Update: applications to be a Summer Youth Worker are currently open, through March 9, 2018! Information and application here.
During the summer months, as teens ﬂock to this free space to harness creativity and explore new hobbies, the oﬀerings are even greater. For teens like Mina and Yasmin, participating not only meant enjoying these programs but helping Library staﬀ prepare for them.
As Summer Youth Workers, they gained real-life skills, served their community, and learned the inner workings of the Library.
Before working at the Library Yasmin says she didn’t quite realize how much was oﬀered, especially for teens. “There’s so much to do here,” she says. “It’s a place where you can always learn something new and are encouraged to be creative.”
Being surrounded by great literature, knowledge, and resources has its perks too. Mina says, “I read a book a week while I was there.” Among her favorites this summer were John Green’s Looking for Alaska and Paper Towns. She also revisited Dreamcatcher, one of her top picks from Stephen King.
Mina and Yasmin helped with a wide variety of tasks, including assisting Library pages and preparing craft supplies for programs like social justice linocut posters and board game design. Eager and ready to jump in whenever needed, they even cleaned out and organized the closet that holds supplies for young adult programming, no small task given the breadth of activities oﬀered at the Library.
“It felt good to be valued and needed,” says Yasmin. Mina adds, “We knew that doing these things for the staﬀ meant helping make the programs the best they can be.”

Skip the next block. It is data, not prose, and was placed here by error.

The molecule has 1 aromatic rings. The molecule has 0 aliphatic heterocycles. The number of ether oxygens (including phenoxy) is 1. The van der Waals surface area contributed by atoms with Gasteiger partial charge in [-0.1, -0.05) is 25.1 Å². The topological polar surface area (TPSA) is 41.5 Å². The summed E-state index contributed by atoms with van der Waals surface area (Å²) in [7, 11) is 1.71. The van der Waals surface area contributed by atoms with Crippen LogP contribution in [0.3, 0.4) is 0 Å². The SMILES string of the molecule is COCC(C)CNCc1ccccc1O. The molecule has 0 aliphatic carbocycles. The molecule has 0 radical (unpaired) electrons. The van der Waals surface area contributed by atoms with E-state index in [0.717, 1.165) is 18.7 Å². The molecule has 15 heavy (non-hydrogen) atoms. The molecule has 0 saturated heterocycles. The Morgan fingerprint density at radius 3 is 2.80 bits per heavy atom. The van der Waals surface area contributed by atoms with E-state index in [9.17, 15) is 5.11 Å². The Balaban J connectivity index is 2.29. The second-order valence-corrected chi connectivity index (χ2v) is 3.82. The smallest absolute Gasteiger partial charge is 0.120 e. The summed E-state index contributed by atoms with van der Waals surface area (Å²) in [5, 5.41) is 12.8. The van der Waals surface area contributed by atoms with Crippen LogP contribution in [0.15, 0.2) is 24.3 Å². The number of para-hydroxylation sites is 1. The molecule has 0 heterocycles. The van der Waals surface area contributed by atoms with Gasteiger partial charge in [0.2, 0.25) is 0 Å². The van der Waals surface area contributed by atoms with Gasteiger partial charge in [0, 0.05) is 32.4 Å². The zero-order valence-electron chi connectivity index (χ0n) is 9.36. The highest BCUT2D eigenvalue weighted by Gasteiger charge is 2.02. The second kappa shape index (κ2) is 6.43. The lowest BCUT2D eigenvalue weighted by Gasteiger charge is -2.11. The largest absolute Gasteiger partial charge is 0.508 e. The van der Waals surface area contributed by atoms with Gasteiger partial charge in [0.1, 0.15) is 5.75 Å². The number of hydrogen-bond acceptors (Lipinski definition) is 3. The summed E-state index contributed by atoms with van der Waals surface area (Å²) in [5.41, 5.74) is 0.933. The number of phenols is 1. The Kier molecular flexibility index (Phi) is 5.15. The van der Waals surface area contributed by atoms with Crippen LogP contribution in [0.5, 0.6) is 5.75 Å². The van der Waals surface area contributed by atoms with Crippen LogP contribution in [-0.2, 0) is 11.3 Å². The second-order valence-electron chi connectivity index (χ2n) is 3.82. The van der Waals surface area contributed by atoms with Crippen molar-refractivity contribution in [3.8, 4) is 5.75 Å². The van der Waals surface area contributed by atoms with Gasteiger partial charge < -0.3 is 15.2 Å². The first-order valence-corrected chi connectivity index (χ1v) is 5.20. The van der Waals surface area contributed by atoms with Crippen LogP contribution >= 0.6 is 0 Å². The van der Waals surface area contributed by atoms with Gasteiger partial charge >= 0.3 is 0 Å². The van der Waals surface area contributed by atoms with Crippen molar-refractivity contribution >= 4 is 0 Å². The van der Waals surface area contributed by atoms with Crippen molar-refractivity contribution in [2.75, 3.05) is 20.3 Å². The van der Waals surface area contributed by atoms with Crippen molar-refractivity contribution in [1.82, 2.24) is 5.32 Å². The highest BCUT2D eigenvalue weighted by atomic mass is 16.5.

Among the other reasons Mina and Yasmin pursued the opportunity: professional experience, building their résumés, to get oﬀ the couch when school’s out, to have personal spending money, and to feel independent.
Yasmin says, “Having work on my résumé is so important for my future. It’ll make me stand out among other candidates.”
For this Tucson High School student who’s on track to graduate in 2019, the opportunity to gain professional work experience helped put her one step closer to her dream of entering the Navy and possibly pursuing a career in forensic psychology.
At 14, Mina also attends Tucson High School (class of 2021) and aspires to go to Johns Hopkins University where she hopes to study to become a surgeon or cardiologist.
“The Summer Youth Program is a great stepping stone,” says Maria Suarez of Pima County’s Youth One-Stop where the program is coordinated. “We’re proud to help teens make career plans, set long term goals, and gain work experience.”
It’s all in line with Pima County’s Cradle to Career Initiative, which aims to prepare every child for success in school and life, beginning with kindergarten.
Em Lane, Young Adult Services Manager at Joel D. Valdez Main Library says, “Connecting to education, training, and employment opportunities is as important to teens as learning to read is to young children. If we want our community’s youth to be successful in life, we need to always be providing opportunities for them to expand their skills.”
The Library’s commitment to their success is not lost on Yasmin and Mina. “Library staﬀ were so warm, welcoming, and patient,” says Yasmin.
For Library staﬀ, the beneﬁts are equally great. “It’s an honor to watch teens get involved and forge new paths in their lives,” says Em. “We can advocate for them and give them the tools they need, but to see them putting the wheels in motion is something of which we’ll never tire.”